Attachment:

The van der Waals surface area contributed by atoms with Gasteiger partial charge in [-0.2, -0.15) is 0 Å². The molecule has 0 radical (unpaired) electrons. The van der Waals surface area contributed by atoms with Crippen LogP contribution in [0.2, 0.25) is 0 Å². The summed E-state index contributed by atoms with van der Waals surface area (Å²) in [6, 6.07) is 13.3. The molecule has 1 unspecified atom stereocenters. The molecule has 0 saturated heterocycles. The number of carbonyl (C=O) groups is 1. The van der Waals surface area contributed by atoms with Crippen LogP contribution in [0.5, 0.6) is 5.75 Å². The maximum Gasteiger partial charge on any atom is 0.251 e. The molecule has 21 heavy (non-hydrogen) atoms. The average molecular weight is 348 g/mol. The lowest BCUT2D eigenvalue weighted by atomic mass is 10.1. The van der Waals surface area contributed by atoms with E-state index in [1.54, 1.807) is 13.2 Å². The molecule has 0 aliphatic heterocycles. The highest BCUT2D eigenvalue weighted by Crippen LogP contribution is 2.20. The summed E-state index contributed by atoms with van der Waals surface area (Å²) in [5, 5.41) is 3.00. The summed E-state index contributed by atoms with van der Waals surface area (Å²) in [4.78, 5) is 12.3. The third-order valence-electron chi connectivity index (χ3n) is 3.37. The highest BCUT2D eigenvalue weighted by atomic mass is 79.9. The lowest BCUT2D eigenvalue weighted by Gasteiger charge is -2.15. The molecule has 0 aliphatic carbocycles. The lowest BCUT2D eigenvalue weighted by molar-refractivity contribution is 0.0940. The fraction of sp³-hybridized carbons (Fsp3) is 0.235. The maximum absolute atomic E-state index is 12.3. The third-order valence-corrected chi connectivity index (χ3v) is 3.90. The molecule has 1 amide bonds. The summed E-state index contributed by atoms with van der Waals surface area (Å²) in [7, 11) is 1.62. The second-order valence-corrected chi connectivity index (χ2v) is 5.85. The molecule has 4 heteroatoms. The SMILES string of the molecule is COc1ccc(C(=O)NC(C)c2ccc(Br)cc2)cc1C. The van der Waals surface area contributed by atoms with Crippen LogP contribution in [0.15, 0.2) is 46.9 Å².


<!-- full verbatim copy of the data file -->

The van der Waals surface area contributed by atoms with Gasteiger partial charge in [-0.2, -0.15) is 0 Å². The molecule has 0 radical (unpaired) electrons. The van der Waals surface area contributed by atoms with Crippen LogP contribution in [0.2, 0.25) is 0 Å². The summed E-state index contributed by atoms with van der Waals surface area (Å²) in [6, 6.07) is 13.3. The molecule has 1 unspecified atom stereocenters. The molecule has 0 saturated heterocycles. The number of carbonyl (C=O) groups is 1. The van der Waals surface area contributed by atoms with Crippen LogP contribution in [0.5, 0.6) is 5.75 Å². The maximum Gasteiger partial charge on any atom is 0.251 e. The molecule has 21 heavy (non-hydrogen) atoms. The average molecular weight is 348 g/mol. The lowest BCUT2D eigenvalue weighted by atomic mass is 10.1. The van der Waals surface area contributed by atoms with E-state index in [1.54, 1.807) is 13.2 Å². The molecule has 0 aliphatic heterocycles. The highest BCUT2D eigenvalue weighted by Crippen LogP contribution is 2.20. The summed E-state index contributed by atoms with van der Waals surface area (Å²) in [5, 5.41) is 3.00. The summed E-state index contributed by atoms with van der Waals surface area (Å²) in [4.78, 5) is 12.3. The third-order valence-electron chi connectivity index (χ3n) is 3.37. The highest BCUT2D eigenvalue weighted by atomic mass is 79.9. The lowest BCUT2D eigenvalue weighted by Gasteiger charge is -2.15. The molecule has 0 aliphatic carbocycles. The lowest BCUT2D eigenvalue weighted by molar-refractivity contribution is 0.0940. The fraction of sp³-hybridized carbons (Fsp3) is 0.235. The maximum absolute atomic E-state index is 12.3. The third-order valence-corrected chi connectivity index (χ3v) is 3.90. The molecule has 1 amide bonds. The summed E-state index contributed by atoms with van der Waals surface area (Å²) in [7, 11) is 1.62. The second-order valence-corrected chi connectivity index (χ2v) is 5.85. The molecule has 4 heteroatoms. The SMILES string of the molecule is COc1ccc(C(=O)NC(C)c2ccc(Br)cc2)cc1C. The van der Waals surface area contributed by atoms with Crippen LogP contribution in [0.15, 0.2) is 46.9 Å².